Wednesday, June 1, 2011

Journal - Surgery Discussions

Today, I got a couple of phone calls from the doctor’s office in Omaha.
The first call was from Denise who is in the billing office. I had spoken to her a couple of weeks ago about how I would pay for my surgery. Medicare only pays 80%, and Denise said that would leave me with about $3000 to cover, with $1500 being due up front. She called today just to confirm that I was aware of how much money I would need to come up with, although I’m thinking that this time she said $1000 was due up front. Anyway, I told her that I was aware.
The second call came a few minutes later. This one was from Elinore who is the transplant coordinator. There are a lot of different things that need to happen before surgery, and Elinor’s job is to make sure they all happen. Elinore told me a lot about how the process works, some of which I knew from my transplant seven years ago, and some of which I didn’t.
She said that once the doctor is informed that there is a cornea available, they basically have five days to get it in my eye, and a lot has to happen in those five days. The cornea is shipped to the doctor in Omaha. The doctor sends it to a lab in Denver to be tested; a lot of tests have to be performed on the cornea to make sure it is healthy. Then the cornea goes back to Omaha for the surgery. Elinore also told me that there’s always the possibility that the cornea will not pass all the tests, in which case the surgery has to be called off until another cornea is available, something I had to learn the hard way seven years ago. I asked her why they can’t just wait until the cornea is cleared before they notify me, and she said it’s because the time-frame is so short. As soon as they know there is a cornea, they go ahead and schedule the surgery to make sure the necessary staff and facilities will be available. They also will notify me at that time to make sure I’m available. If they waited until the cornea was tested and cleared, there just wouldn’t be enough time to pull everything together.
Back on May 9th, when I saw Dr. Feilmeier in Kearney, he had told me they would probably do my cataract surgery first, and then the cornea later. Since Elinore was telling me all about the transplant and hadn’t mentioned the cataract, I asked her about that. I think that caught her by surprise a little bit, but she looked at the doctor’s notes and said it looked like he was planning to do both at the same time. She admitted that the notes were not perfectly clear, however, so she said she would check on that and let me know. I always thought it would make sense to do both since the only way to get to the cataract is through the cornea anyway, but when I asked the doctor about that in May, he said the cataract is handled through a small incision on the outer edge of the cornea, rather than removing the cornea completely. That was an interesting bit of information. It would be nice to get both things done at the same time, but I suppose the more things they mess with, the more chance there is of complications. Well, I’m willing to trust the doctor’s judgement on that.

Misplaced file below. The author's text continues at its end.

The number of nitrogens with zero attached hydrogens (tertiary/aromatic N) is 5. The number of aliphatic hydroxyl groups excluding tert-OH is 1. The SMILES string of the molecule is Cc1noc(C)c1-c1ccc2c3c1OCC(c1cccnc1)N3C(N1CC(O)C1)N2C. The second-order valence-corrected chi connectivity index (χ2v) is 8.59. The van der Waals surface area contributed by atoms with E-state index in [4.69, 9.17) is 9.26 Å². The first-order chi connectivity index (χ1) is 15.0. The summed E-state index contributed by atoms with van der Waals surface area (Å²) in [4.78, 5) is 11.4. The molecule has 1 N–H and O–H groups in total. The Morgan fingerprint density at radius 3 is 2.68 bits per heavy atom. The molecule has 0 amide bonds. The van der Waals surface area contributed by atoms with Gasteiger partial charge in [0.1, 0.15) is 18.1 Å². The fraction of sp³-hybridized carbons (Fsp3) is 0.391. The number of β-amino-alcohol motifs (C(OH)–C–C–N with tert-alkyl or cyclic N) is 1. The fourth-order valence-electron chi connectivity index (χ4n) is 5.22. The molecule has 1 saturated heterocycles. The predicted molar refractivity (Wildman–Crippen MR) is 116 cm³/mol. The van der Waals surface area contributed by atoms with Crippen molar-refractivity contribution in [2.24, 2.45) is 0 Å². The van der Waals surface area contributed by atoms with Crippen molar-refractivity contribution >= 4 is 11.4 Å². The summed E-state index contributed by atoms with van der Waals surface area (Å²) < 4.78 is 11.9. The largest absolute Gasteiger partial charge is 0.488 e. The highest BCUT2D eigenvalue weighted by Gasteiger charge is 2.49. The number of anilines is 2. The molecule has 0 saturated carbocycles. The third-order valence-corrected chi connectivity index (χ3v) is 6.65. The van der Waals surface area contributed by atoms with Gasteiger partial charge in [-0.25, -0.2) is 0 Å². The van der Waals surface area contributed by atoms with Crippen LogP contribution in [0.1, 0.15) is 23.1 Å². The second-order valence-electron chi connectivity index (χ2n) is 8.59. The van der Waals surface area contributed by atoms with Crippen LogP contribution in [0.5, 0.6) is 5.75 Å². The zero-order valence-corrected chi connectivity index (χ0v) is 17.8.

I asked Elinore if the surgery would be in the morning and she said there was really no way to tell. I was wondering because if it’s early, we’ll probably have to go to Omaha the day before. I know we’ll have to spend the night the day of the surgery, because I have to go back the next day for a follow-up. After that, my follow-ups can be in Kearney unless the doctor sees something he doesn’t like. They have a doctor in this area every two weeks so it just depends on if he’s comfortable letting me go that long.
And that’s about it. Elinore is sending me maps and information. She said that sometime before surgery I’ll have to get a physical, but they’ll let me know when it’s time for that. Not a bad idea since I haven’t had one for about 20 years. Oh, she also told me that there’s a hotel near the surgical center that gives a discounted rate to surgery patients, although at $45 a night the rate didn’t sound that special to me. Still, it would be nice to be close and not have to do a lot of driving around in the city. Hey, if the surgery goes well, maybe I can drive us home! Just kidding Mom, I knew that would get a rise out of you. I don’t even have a license.
Well, I think that’s about it. It’s starting to sound like this might actually happen. That’s a little scary for a lot of reasons.

Luke 11:34-35 Your eye is the lamp of your body. When your eye is healthy, your whole body is full of light, but when it is bad, your body is full of darkness. Therefore be careful lest the light in you be darkness. ESV

Proverbs 20:12 The hearing ear and the seeing eye, the Lord hath made even both of them. KJV


  1. *biting nails*

    A lot of praying and keeping the faith.
    And one eye will not qualify you for a license and no, I am not getting in a vehicle with you again with one eye, unless you're the passenger!! :P

    And I thought, when he was discussing it, he said he'd do both, but the cataract first. That's what I gathered, but then again...

    I love you and you are stuck with me, sight or no sight! :)

  2. And hey, maybe when you get your sight back we can get out of this Windy City???

    Just a thought... lol (your mom don't read the comments) lol